Loyola releases official 2008-2009 enrollment stats
Loyola press release - October 13, 2008
Faculty, staff and student leaders at Loyola University New Orleans welcomed 695 academically talented incoming freshmen for the 2008-2009 school year. Including undergraduate, graduate, law school and transfer students, total enrollment for the 2008-2009 school year is 4,634, compared with 4,585 for the 2007-2008 school year.
Loyola’s 2007 incoming freshman class profile is consistent with freshman profiles of previous years. Loyola ranks in the top quartile of the Association of Jesuit Colleges and Universities standardized test scores for incoming freshman, and current SAT and ACT scores of Loyola’s incoming class continue this trend. The middle 50 percent of SAT scores for students is 1080 to 1290 in 2008, compared with 1080 to 1320 in 2007. Additionally, the middle 50 percent of ACT scores for students remains consistent at 23 to 28 for both 2008 and 2007. Loyola remains committed to high admissions standards and enrolling well-rounded students with a wide variety of talents, interests and leadership skills.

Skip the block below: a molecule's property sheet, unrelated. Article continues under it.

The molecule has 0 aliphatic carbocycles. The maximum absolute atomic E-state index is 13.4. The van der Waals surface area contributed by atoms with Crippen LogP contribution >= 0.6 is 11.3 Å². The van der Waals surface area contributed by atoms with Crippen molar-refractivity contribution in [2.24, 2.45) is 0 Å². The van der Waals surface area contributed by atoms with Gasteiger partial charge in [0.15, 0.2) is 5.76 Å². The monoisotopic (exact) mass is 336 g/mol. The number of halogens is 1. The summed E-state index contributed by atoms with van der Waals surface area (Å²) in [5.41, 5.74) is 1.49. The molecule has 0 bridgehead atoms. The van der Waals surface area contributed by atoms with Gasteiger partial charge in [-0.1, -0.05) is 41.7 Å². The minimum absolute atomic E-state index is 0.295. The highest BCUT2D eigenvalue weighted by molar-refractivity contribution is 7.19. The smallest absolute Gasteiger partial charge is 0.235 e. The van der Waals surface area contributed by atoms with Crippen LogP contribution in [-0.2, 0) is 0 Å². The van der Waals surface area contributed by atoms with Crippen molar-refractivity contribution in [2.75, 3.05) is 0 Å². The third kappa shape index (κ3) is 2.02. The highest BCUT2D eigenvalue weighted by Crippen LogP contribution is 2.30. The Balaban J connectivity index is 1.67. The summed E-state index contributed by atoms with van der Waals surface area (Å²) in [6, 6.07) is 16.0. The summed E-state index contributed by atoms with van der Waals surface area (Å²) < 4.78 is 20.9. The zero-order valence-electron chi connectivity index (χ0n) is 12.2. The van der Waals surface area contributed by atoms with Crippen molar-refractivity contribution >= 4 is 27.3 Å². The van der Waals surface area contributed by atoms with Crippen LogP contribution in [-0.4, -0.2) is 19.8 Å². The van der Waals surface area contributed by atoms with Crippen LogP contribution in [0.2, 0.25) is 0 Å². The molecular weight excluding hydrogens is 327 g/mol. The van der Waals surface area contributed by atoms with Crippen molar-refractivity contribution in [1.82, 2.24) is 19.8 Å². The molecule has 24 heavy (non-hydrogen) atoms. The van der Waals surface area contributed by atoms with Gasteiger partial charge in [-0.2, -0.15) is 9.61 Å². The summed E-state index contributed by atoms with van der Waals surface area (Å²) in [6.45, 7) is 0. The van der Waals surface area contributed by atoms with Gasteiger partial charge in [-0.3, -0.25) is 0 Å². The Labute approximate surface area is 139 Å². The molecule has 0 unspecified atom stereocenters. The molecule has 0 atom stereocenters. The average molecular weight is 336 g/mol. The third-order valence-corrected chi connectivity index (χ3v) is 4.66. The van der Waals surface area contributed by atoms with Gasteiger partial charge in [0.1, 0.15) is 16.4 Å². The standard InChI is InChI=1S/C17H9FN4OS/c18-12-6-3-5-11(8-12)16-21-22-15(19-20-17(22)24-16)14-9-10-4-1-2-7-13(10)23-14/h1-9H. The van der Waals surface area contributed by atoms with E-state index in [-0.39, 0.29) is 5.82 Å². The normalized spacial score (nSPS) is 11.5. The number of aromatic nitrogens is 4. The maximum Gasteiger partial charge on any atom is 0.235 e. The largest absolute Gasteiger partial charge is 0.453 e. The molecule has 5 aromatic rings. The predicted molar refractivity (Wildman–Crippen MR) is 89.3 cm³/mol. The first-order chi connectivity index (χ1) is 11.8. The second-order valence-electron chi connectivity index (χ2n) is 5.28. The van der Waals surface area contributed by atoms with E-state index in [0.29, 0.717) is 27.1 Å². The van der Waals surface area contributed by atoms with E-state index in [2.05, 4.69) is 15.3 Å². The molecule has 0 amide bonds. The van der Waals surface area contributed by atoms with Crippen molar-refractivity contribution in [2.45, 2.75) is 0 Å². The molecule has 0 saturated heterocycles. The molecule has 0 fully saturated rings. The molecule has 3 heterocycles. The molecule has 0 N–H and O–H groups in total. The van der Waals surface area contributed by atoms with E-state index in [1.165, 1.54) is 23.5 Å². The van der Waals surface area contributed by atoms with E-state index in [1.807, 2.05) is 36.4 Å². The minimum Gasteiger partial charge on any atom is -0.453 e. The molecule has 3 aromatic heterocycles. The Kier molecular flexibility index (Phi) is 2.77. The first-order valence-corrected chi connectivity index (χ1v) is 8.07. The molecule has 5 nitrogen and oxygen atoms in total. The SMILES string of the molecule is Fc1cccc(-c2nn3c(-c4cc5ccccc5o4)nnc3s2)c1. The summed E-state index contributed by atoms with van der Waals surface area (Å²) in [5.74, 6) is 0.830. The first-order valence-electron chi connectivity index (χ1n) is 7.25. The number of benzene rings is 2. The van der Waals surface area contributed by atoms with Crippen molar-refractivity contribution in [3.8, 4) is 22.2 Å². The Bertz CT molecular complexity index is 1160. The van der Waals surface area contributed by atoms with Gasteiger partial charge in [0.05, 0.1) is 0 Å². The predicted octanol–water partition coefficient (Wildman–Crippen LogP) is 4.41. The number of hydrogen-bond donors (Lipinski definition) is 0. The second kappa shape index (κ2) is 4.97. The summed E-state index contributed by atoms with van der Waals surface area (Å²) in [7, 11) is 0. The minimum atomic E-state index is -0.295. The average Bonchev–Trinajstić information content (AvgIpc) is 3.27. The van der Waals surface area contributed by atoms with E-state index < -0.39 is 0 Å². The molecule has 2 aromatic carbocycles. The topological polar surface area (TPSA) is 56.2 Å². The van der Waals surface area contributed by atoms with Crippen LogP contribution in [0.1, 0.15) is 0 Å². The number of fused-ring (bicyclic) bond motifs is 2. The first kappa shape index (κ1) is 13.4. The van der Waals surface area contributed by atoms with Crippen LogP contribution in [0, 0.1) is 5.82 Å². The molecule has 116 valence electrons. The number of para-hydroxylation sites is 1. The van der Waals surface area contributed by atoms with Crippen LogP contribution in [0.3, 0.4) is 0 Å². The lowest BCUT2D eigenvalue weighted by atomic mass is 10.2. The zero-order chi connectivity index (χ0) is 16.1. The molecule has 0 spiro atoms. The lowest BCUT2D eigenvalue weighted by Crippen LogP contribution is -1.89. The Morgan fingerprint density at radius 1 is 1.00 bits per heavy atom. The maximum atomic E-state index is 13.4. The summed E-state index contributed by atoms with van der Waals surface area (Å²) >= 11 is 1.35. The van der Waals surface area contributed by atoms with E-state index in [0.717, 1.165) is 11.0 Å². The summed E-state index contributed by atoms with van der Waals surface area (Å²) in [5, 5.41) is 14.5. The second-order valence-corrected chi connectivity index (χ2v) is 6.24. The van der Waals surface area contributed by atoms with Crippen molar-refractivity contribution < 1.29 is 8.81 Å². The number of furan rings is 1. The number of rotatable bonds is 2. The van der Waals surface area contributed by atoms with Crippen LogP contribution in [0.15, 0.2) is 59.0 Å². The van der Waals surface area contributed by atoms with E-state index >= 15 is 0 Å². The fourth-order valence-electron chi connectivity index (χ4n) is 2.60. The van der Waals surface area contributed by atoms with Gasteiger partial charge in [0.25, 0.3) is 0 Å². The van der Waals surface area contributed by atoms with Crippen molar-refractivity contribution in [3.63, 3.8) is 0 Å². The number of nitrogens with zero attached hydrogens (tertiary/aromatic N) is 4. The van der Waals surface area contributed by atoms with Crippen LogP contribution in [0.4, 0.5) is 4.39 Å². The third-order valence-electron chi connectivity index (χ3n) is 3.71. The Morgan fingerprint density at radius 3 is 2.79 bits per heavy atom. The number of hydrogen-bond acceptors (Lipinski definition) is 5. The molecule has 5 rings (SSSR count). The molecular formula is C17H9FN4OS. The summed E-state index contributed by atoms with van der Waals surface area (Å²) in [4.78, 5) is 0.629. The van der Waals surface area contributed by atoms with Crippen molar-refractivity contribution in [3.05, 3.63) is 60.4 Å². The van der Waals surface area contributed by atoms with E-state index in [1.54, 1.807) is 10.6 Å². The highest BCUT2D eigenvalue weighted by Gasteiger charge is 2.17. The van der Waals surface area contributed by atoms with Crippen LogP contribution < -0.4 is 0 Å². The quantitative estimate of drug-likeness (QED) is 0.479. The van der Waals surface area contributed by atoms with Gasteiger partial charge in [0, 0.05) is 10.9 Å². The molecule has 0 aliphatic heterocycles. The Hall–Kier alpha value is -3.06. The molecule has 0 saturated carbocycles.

Graduate student enrollments are strong and met expectations. This year, Loyola University has 979 graduate students in attendance, compared to 857 graduate students last year. The College of Law enrolled 250 new students compared to an incoming class of 320 a year ago.
Of this year’s new first-year students, 48 percent are from out-of-state markets. These students come to Loyola University from 11 countries and 44 states and territories. Our ethnic minority enrollment remains steady at 37 percent, comprised of Hispanic-Americans at 13 percent, African-Americans at 14 percent and Asian-Americans at 6 percent of the Class of 2012.
“Our growth in new enrollment reveals momentum is on Loyola’s side and that students and their families recognize the value of a Jesuit education,” said Sal Liberto, Loyola’s vice president for enrollment management and associate provost.
For the last 18 years, Loyola has retained its position among the top 10 regional universities in the South. Loyola moved up to the fifth spot among the Best Universities—Master’s in the Southern Region in the 2009 edition of “America’s Best Colleges” by U.S. News and World Report. Loyola’s J. Edgar and Louise S. Monroe Library is ranked seventh in the Princeton Review’s “Best College Library” category, along with Harvard, Princeton, Stanford and Columbia. According to The Princeton Review, Loyola University offers students an outstanding undergraduate education, featuring the college in the 2009 edition of its annual book.